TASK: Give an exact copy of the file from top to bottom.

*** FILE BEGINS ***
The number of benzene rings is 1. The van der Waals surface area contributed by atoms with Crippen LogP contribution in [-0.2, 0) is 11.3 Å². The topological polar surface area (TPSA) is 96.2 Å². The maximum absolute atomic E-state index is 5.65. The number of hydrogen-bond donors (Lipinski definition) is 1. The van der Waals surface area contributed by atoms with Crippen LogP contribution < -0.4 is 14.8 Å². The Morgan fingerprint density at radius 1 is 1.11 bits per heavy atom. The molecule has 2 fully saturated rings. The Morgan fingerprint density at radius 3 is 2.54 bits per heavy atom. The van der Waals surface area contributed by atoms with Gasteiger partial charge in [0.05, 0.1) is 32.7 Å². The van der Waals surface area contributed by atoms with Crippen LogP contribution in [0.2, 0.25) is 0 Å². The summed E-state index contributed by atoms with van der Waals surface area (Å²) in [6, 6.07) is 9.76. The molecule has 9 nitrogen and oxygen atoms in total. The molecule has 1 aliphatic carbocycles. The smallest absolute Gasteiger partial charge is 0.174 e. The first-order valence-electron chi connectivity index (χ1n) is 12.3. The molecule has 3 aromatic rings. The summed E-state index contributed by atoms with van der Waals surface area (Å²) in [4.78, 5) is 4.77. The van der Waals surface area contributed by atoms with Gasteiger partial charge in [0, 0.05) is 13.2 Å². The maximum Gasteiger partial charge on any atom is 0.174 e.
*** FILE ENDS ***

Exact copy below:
The number of benzene rings is 1. The van der Waals surface area contributed by atoms with Crippen LogP contribution in [-0.2, 0) is 11.3 Å². The topological polar surface area (TPSA) is 96.2 Å². The maximum absolute atomic E-state index is 5.65. The number of hydrogen-bond donors (Lipinski definition) is 1. The van der Waals surface area contributed by atoms with Crippen LogP contribution < -0.4 is 14.8 Å². The Morgan fingerprint density at radius 1 is 1.11 bits per heavy atom. The molecule has 2 fully saturated rings. The Morgan fingerprint density at radius 3 is 2.54 bits per heavy atom. The van der Waals surface area contributed by atoms with Gasteiger partial charge in [0.05, 0.1) is 32.7 Å². The van der Waals surface area contributed by atoms with Crippen LogP contribution in [0.2, 0.25) is 0 Å². The summed E-state index contributed by atoms with van der Waals surface area (Å²) in [6, 6.07) is 9.76. The molecule has 9 nitrogen and oxygen atoms in total. The molecule has 1 aliphatic carbocycles. The smallest absolute Gasteiger partial charge is 0.174 e. The first-order valence-electron chi connectivity index (χ1n) is 12.3. The molecule has 3 aromatic rings. The summed E-state index contributed by atoms with van der Waals surface area (Å²) in [4.78, 5) is 4.77. The van der Waals surface area contributed by atoms with Gasteiger partial charge in [0, 0.05) is 13.2 Å². The maximum Gasteiger partial charge on any atom is 0.174 e.